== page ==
Redd Volkaert – Show and Tele
Redd Volkaert sure is fond of his Telecaster. The 43-year-old Vancouver native has kept his thick yet surprisingly nimble fingers around that type of guitar almost exclusively since he first began playing as a teenager back in British Columbia. Three decades later, he’s got no plans to switch.
“I’ve got other guitars,” the newly transplanted Austin resident explains, “and I’ll play ’em for a night at a time, but then I’ll miss my Tele.”
And he’s not talking about just any old Telecaster, of course. His favorite is a well-worn 1953 model he’s had for years. It’s not exactly a centerfold showpiece: “the neck’s wore out, it looks like a rotton banana on the front, all the paint’s gone.” But, he says fondly, “It feels great, and it’s always sounded good. It’s just like an old Chevy — it’s the 283 of the guitars, you know, it just won’t die.”
The same kind of durability marks Volkaert’s career. You’d be hard-pressed to find a guitarist who’s logged as many bar-band hours, worked as many different stages — from small-town Alberta to the Grand Ole Opry — and maintained as robust an enthusiasm at every step. In conversation, he seems thrilled to just talk about playing; and listening to his new HighTone disc No Stranger To A Tele, it’s immediately clear he has a feel for the instrument that few ever achieve.
It’s no wonder Merle Haggard tapped Volkaert as his lead guitarist four years ago. “He’s really a good player for me,” Haggard said during an interview last fall. “He fits my music.”
The 14 tracks on No Stranger To A Tele (eight of them instrumentals, seven penned by Volkaert) whip from steel-infused honky-tonk (“Diminishing Flames”, a Speedy West & Jimmy Bryant tribute that showcases longtime Haggard steel man Norm Hamlet) to Ventures-style rock ‘n’ roll (“Chee-Z”). It’s a playful record, shifting from country to jazz to ’70s rock riffs with confidence and gusto.
“I like twisting things around that way, putting parts together,” he says. “To me, that’s as much a part of playing as anything, is having fun with it.”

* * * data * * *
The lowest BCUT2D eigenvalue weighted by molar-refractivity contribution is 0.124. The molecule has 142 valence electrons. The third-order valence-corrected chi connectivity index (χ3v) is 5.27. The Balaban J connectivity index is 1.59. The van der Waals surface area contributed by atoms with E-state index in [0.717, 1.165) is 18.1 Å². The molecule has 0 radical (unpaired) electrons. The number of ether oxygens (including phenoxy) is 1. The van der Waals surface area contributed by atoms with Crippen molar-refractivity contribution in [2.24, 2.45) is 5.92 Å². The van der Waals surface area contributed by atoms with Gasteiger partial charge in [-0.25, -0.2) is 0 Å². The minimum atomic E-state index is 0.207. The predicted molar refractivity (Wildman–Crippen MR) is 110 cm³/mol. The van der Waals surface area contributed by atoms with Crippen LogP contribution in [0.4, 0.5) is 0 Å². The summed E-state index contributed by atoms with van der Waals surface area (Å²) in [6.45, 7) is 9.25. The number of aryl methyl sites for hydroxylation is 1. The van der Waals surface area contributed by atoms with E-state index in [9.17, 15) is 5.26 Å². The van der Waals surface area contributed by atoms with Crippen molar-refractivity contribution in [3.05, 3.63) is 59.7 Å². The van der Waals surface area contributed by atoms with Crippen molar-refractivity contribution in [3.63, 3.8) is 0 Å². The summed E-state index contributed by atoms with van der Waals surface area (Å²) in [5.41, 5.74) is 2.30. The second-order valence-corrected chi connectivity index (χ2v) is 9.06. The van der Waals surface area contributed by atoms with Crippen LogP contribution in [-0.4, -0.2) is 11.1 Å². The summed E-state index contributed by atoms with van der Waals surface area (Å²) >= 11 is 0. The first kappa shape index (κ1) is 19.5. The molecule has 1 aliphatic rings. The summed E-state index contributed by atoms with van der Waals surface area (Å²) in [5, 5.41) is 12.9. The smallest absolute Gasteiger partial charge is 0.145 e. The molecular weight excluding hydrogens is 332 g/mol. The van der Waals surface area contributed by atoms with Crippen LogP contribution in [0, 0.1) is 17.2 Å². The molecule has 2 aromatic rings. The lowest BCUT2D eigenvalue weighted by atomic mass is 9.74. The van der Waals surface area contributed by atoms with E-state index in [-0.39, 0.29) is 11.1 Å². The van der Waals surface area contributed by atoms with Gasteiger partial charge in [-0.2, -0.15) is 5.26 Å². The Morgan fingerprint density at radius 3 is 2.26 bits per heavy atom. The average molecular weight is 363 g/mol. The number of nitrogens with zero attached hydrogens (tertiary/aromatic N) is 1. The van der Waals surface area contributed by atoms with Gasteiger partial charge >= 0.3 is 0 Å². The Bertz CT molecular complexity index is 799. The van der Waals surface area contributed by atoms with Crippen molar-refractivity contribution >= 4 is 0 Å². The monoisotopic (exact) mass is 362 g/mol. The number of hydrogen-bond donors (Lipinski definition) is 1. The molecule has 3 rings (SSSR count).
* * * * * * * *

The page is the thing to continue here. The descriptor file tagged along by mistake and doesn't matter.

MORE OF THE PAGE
Volkaert grew up on classic honky-tonk and blues. Sure, he says, he listened to Deep Purple and Led Zeppelin, but his father — a guitarist himself who loved classic R&B — helped him dig deeper. “He turned me onto Jimmy Bryant, and I was like, ‘Man! I never heard nothing like that!'”
Both Volkaert’s parents supported his guitar-playing ambitions. It was with his dad, in fact, that 11-year-old Redd first took the professional stage — tucked behind a looming bass amp, playing rhythm in a local strip club. Watching the dancers move, Redd laughs, “really might have been the deep seed that made me want to play!”
After leaving home, Volkaert spent about eight years playing in a trio in Alberta, where, like Bakersfield a decade or two earlier, an oil boom had produced a seemingly endless supply of venues. “Every little town had two hotels with two bars — one was rock and one country. Of course we didn’t play the fancy clubs, it was all just oilrigger bars, stumpy little places. Didn’t matter to me, work’s work and I get to play.”
His sights, though, were always set on Nashville. “I was aware of the Bakersfield thing,” he acknowledges, “but when I was a teenager, I listened to Chet Atkins and Grady Martin, the guys who played on the Nashville records, and I was like, ‘Wow! That’s the shit, that’s the tone, that’s the stuff. I need to go there.'”
He worked his way there slowly, spending several years in California, playing in local bands from Redding to Santa Cruz to Los Angeles. “I was in L.A. I think 4 years. I played all the time — afternoons, pool parties, birthday parties — and I met piles of people,” he recalls.
One of them was honky-tonker Dale Watson, who was just getting started at the time. The two became fast friends and played together often. Years later, Watson hired Volkaert to play on his 1997 album I Hate These Songs.
It was through Watson, inadvertently, that HighTone became interested in Volkaert. Between sessions for Watson’s album, the band played some local bar gigs; HighTone’s Bruce Bromberg showed up at one and was immediately taken with Volkaert’s playing.
“He asked if I was interested in making a record, and I told him no — I didn’t know anything about his label other than Dale was on it. He said, ‘Why not?’ ‘Well,’ I said, ‘this is Nashville, I’m fat and short and bald, and getting older, and goofy looking, and that don’t sell records. You ought to know that.'”
Several months of back-and-forth arguments later, Volkaert was signed — and he’d even agreed to sing a half-dozen songs, which required further arm-twisting (“I hate my voice,” he says). He’s certainly no Randy Travis, but on No Stranger To A Tele, his thick baritone is plenty serviceable, projecting a burly Dave Dudleyish quality on Wynn Stewart’s “Big Big Love” and, on Johnny Bush’s “Conscience Turn Your Back”, upping the guilt-ridden angst (he even toys with Bush’s trademark vibrato).
Funny how good things sometimes happen all at once. Shortly after HighTone released his debut disc, Telewacker, Volkaert earned his spot in the Strangers.
“I knew a bunch of guys in the band from playing club gigs and stuff around Nashville,” he says. “So when Joe [Manuel] left, I guess Merle said to them, ‘Who do you want to get?’ And five out of eight said me.”
He pauses. “I’m getting even with the other three.”